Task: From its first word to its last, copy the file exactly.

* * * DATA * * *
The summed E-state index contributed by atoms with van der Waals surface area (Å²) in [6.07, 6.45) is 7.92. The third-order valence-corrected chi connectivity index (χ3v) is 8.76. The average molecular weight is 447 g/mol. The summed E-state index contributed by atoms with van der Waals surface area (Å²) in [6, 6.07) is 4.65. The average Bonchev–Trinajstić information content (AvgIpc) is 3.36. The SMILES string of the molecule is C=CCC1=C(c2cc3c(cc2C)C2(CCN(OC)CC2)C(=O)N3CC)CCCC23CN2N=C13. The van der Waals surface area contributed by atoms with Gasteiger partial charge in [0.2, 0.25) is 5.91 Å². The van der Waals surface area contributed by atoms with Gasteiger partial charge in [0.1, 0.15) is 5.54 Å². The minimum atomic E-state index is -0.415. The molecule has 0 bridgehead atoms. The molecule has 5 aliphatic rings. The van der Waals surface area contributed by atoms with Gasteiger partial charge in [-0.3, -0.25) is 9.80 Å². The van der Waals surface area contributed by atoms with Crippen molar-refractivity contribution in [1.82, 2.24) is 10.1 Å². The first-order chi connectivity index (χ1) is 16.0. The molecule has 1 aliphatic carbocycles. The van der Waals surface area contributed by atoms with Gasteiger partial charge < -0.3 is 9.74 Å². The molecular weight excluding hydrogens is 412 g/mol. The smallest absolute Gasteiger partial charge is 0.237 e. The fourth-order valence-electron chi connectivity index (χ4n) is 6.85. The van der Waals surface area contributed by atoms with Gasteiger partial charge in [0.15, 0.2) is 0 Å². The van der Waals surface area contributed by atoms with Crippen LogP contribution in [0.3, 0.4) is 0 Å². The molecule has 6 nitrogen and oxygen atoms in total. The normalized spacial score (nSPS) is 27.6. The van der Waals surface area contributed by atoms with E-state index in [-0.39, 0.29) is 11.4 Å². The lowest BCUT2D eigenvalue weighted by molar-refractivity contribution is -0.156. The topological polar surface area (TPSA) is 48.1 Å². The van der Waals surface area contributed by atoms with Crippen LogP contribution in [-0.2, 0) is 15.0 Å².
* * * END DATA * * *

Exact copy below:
The summed E-state index contributed by atoms with van der Waals surface area (Å²) in [6.07, 6.45) is 7.92. The third-order valence-corrected chi connectivity index (χ3v) is 8.76. The average molecular weight is 447 g/mol. The summed E-state index contributed by atoms with van der Waals surface area (Å²) in [6, 6.07) is 4.65. The average Bonchev–Trinajstić information content (AvgIpc) is 3.36. The SMILES string of the molecule is C=CCC1=C(c2cc3c(cc2C)C2(CCN(OC)CC2)C(=O)N3CC)CCCC23CN2N=C13. The van der Waals surface area contributed by atoms with Gasteiger partial charge in [0.2, 0.25) is 5.91 Å². The van der Waals surface area contributed by atoms with Gasteiger partial charge in [0.1, 0.15) is 5.54 Å². The minimum atomic E-state index is -0.415. The molecule has 0 bridgehead atoms. The molecule has 5 aliphatic rings. The van der Waals surface area contributed by atoms with Gasteiger partial charge in [-0.3, -0.25) is 9.80 Å². The van der Waals surface area contributed by atoms with Crippen molar-refractivity contribution in [1.82, 2.24) is 10.1 Å². The first-order chi connectivity index (χ1) is 16.0. The molecule has 1 aliphatic carbocycles. The van der Waals surface area contributed by atoms with Gasteiger partial charge < -0.3 is 9.74 Å². The molecular weight excluding hydrogens is 412 g/mol. The smallest absolute Gasteiger partial charge is 0.237 e. The fourth-order valence-electron chi connectivity index (χ4n) is 6.85. The van der Waals surface area contributed by atoms with Gasteiger partial charge in [0.15, 0.2) is 0 Å². The van der Waals surface area contributed by atoms with Crippen LogP contribution in [0.3, 0.4) is 0 Å². The molecule has 6 nitrogen and oxygen atoms in total. The normalized spacial score (nSPS) is 27.6. The van der Waals surface area contributed by atoms with E-state index in [-0.39, 0.29) is 11.4 Å². The lowest BCUT2D eigenvalue weighted by molar-refractivity contribution is -0.156. The topological polar surface area (TPSA) is 48.1 Å². The van der Waals surface area contributed by atoms with Crippen LogP contribution in [-0.2, 0) is 15.0 Å².